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Forecasting for wind energy

Tall modern wind turbines in green field.

(Photo by Carlye Calvin, ©UCAR)

Accurate, high-resolution weather forecasts are a critical part of wind energy production. In December, UCAR signed an agreement with Xcel Energy to develop a wind prediction system for the company’s wind energy farms in Colorado, Minnesota, and Texas. Experimental forecasts may start as early as May. 

NCAR researchers have built a unique modeling system, called Real-Time Four Dimensional Data Assimilation (RTFDDA), that is based on the Weather Research and Forecasting model (WRF). RTFDDA collects diverse weather observations from various platforms (upper-air and surface reports, commercial aircraft reports, mesonet data, and readings from radars, wind profilers, satellites, and other instruments) to provide regional weather analyses, nowcasts, and short-term forecasts.

The research behind RTFDDA sprang from NCAR’s work in modeling weather for the U.S. Army test ranges and national security programs. Researchers enhanced WRF for this purpose to provide small-scale, high-resolution weather data. “We designed the model for the Army test ranges, but the technology is readily applicable to wind energy,” says lead RTFDDA modeler Yubao Liu.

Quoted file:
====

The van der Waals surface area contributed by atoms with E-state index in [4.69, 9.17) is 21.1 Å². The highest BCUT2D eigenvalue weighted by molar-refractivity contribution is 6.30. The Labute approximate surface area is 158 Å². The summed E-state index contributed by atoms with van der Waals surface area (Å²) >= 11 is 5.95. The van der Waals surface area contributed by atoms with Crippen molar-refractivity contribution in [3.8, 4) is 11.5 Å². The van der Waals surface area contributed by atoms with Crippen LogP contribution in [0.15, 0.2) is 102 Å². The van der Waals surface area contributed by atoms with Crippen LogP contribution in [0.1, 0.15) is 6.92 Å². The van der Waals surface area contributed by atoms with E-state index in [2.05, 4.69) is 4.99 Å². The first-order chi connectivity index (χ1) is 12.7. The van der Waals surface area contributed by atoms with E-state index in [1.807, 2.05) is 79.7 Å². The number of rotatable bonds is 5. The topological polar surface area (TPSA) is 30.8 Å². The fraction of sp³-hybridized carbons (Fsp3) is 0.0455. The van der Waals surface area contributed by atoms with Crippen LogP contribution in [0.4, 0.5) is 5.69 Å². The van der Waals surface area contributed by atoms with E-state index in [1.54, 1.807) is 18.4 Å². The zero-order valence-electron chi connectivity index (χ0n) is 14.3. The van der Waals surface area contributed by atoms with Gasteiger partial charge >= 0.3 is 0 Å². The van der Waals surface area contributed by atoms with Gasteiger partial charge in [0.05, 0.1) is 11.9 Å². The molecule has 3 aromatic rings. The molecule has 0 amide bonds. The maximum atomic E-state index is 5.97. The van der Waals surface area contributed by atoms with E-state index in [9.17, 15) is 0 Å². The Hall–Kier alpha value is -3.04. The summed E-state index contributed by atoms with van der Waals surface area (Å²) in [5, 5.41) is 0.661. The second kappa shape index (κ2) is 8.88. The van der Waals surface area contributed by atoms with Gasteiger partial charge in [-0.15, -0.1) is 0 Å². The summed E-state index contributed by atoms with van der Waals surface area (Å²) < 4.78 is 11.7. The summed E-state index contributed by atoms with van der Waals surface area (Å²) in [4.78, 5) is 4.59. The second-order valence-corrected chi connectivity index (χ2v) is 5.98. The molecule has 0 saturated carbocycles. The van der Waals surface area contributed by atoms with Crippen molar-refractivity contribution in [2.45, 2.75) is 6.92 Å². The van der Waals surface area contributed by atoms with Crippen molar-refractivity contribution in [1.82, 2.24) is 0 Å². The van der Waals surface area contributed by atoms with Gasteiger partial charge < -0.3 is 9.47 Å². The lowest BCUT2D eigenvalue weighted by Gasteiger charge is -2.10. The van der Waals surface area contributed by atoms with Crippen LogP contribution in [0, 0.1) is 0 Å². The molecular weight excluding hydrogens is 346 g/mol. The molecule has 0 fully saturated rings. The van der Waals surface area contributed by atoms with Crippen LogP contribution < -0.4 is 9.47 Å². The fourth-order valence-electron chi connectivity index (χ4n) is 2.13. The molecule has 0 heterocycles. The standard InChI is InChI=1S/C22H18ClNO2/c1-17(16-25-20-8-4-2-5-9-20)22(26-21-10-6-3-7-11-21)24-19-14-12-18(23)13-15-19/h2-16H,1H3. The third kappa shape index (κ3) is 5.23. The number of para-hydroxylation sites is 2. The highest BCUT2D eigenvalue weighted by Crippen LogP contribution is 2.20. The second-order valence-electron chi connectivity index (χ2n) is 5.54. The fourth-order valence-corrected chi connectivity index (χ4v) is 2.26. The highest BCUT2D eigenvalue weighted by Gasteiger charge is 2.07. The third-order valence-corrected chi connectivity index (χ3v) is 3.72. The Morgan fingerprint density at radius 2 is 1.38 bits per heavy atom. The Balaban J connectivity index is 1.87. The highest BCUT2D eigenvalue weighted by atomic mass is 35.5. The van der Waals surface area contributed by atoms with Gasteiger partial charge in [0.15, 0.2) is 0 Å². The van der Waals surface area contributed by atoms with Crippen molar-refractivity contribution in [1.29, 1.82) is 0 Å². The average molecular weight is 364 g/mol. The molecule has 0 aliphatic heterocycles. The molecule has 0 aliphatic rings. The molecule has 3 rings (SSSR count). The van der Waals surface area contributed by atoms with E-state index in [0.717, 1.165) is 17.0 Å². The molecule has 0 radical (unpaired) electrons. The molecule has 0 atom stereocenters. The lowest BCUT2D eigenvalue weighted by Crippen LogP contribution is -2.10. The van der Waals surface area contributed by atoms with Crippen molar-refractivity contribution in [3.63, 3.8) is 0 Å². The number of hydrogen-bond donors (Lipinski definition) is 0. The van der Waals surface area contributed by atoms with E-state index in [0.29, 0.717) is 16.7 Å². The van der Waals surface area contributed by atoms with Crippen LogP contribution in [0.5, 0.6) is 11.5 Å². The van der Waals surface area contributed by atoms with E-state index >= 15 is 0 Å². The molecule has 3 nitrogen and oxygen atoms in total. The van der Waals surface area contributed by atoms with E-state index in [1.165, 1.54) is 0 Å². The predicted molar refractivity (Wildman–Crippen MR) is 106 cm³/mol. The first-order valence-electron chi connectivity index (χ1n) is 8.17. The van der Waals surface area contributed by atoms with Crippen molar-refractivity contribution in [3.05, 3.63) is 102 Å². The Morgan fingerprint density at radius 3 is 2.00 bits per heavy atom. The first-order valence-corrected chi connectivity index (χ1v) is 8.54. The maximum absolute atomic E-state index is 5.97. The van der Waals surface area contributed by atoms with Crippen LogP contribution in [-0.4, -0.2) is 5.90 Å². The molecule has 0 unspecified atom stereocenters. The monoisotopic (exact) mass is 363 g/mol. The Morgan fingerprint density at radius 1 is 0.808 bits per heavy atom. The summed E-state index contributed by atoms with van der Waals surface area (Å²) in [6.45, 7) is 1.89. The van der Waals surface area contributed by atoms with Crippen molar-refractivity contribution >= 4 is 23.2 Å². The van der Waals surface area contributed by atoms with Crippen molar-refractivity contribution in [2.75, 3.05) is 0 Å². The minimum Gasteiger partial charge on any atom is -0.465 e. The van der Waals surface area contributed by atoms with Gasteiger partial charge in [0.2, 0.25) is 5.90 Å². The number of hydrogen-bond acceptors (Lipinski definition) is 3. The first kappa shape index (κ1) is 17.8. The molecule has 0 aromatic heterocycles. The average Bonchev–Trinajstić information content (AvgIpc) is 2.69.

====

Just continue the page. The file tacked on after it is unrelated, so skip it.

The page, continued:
At present, most wind forecasts rely heavily on statistical forecasting methods, since the numerical weather forecast products available from operational centers are produced with coarse-grid, larger-scale models. The RTFDDA system, however, is designed to provide a birds-eye view of local weather for small areas of special interest, like wind farms, through a multiple level downscaling algorithm. “Wind power requires highly accurate wind forecasts, which is very challenging. With this contract, the WRF-based RTFDDA system will be adapted and expanded for individual wind farms,” says NCAR scientist Tom Warner.

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The University Corporation for Atmospheric Research manages the National Center for Atmospheric Research under sponsorship by the National Science Foundation. Any opinions, findings and conclusions, or recommendations expressed in this publication are those of the author(s) and do not necessarily reflect the views of the National Science Foundation.